Recently, I attended a seminar that was presented by agents from the Alabama Cooperative Extension System called F.A.R.M Outlook 2017 which stands for Farm Agribusiness Resource Management. The goal was to introduce a recently formed team of specialists to our farmers and make them aware of business management resources and tools through Outreach. The areas of expertise represented included economics, accounting, tax law and crop management among others.
Yes, I know that these topics can be dry for some, but what was most interesting to me was the topic of soil condition. One speaker said, “Once you have bad soil, you’re done.” And with that, most everyone in the meeting hall did a slow nod in agreement. The same is true for our oyster farmers as it relates to the condition of our waters and some areas of our bays and bayous will likely never be useable for aquaculture.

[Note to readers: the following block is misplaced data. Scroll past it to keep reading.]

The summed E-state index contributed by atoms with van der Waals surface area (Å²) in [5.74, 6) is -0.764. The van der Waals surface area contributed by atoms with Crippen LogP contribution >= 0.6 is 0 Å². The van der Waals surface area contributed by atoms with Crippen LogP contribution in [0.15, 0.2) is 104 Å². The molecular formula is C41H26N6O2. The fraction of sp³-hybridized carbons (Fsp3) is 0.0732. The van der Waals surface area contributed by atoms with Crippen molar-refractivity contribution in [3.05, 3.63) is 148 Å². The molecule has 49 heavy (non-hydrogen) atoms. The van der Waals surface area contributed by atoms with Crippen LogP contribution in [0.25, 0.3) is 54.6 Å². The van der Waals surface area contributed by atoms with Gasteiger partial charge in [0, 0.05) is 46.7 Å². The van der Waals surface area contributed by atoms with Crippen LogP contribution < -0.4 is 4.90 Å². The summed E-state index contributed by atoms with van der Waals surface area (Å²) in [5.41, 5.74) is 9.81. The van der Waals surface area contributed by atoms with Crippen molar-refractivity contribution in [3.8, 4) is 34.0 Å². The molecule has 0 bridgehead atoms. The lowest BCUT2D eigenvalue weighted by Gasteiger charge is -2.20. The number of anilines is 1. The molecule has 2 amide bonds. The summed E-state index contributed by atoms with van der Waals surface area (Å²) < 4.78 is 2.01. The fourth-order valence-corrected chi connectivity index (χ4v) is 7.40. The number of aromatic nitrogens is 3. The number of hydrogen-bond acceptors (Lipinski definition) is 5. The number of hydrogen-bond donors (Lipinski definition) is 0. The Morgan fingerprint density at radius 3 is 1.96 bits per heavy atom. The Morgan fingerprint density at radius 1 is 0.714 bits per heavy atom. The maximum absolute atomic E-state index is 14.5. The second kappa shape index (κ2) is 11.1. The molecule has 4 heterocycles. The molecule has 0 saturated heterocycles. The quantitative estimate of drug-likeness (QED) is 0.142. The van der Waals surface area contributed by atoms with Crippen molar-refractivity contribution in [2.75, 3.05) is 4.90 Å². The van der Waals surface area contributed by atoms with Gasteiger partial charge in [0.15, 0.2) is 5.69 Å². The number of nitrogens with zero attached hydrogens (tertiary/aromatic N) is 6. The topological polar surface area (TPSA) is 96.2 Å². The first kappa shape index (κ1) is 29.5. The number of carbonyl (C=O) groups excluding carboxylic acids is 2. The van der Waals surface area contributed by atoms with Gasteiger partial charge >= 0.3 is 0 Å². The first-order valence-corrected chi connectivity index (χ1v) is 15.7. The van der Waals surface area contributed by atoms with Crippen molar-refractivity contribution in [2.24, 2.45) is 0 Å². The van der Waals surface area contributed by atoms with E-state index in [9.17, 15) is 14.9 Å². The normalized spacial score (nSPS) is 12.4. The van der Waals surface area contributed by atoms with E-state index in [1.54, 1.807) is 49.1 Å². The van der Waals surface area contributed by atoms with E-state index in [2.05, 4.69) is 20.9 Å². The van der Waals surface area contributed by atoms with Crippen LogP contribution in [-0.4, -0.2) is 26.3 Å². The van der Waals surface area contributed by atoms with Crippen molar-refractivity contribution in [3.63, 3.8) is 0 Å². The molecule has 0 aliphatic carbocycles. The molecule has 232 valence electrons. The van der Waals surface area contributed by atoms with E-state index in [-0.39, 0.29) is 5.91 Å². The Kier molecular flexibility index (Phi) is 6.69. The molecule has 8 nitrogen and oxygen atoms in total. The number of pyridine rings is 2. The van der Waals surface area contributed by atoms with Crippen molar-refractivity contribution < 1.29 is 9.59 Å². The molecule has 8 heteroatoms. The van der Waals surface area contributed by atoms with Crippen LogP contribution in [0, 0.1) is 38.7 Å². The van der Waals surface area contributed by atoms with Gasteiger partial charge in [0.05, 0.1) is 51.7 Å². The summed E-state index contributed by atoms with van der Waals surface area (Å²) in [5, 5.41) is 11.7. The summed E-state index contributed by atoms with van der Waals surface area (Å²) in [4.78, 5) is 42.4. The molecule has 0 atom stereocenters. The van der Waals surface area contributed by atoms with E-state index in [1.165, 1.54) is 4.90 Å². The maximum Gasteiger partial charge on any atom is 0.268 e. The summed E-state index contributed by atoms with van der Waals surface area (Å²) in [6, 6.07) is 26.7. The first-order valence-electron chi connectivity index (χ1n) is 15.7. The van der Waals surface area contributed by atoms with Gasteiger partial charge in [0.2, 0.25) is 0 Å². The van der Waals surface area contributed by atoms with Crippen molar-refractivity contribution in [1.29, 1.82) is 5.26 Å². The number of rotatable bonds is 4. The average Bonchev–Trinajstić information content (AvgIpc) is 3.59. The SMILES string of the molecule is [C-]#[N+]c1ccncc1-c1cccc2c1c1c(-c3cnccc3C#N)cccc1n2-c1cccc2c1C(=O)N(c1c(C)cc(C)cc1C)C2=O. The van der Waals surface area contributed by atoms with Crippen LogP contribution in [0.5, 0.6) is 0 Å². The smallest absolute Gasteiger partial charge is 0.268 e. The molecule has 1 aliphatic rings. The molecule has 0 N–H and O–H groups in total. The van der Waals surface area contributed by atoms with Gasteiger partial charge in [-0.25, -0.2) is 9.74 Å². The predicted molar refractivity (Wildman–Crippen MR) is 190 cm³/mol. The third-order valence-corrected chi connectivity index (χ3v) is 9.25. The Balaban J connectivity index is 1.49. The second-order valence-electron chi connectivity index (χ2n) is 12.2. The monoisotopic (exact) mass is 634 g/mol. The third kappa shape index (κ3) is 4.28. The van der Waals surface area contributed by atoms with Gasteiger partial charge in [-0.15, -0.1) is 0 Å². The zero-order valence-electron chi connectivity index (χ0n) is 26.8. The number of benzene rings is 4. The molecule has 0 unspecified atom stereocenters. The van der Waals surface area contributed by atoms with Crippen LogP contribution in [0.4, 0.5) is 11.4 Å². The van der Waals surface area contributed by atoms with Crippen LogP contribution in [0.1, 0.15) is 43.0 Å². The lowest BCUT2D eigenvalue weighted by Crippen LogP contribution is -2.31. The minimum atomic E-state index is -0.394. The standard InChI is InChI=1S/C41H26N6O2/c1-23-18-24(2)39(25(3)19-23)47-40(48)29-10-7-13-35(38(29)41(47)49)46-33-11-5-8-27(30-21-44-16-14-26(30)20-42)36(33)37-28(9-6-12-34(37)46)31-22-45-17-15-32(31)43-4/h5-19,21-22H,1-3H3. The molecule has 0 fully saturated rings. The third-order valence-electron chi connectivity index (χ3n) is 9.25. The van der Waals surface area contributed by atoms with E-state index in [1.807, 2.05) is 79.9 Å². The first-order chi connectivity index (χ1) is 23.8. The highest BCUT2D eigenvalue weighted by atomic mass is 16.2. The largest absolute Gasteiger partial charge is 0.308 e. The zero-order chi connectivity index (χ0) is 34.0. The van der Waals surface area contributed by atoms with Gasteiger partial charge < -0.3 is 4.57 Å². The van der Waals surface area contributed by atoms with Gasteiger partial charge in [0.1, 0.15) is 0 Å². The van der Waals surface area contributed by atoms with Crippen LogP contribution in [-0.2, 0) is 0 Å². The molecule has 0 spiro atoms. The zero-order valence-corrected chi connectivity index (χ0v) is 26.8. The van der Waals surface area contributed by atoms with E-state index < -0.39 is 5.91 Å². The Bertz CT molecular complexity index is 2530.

Hearing firsthand about the challenges that these farmers endure highlights the risks that growers of all types face and the need to prepare as best we can through resiliency planning. The first step in developing a resiliency plan is to determine the resiliency index for your business with the business self-assessment tool, which was developed by broad team of experts from many areas of interest.
The very first question in the assessment tool is “Do you have a written business plan?” which is often a tough question for business owners in that they do not. This presents a great opportunity for business owners to take advantage of the team of experts I mentioned earlier and the other resources that are available today. Please email me for introductions.
For oyster farming to be truly sustainable, it must be economically sustainable and that is our focus for outreach this year. Through good planning and communication, we can continue growing jobs, save our working waterfronts and improve community health along our coast.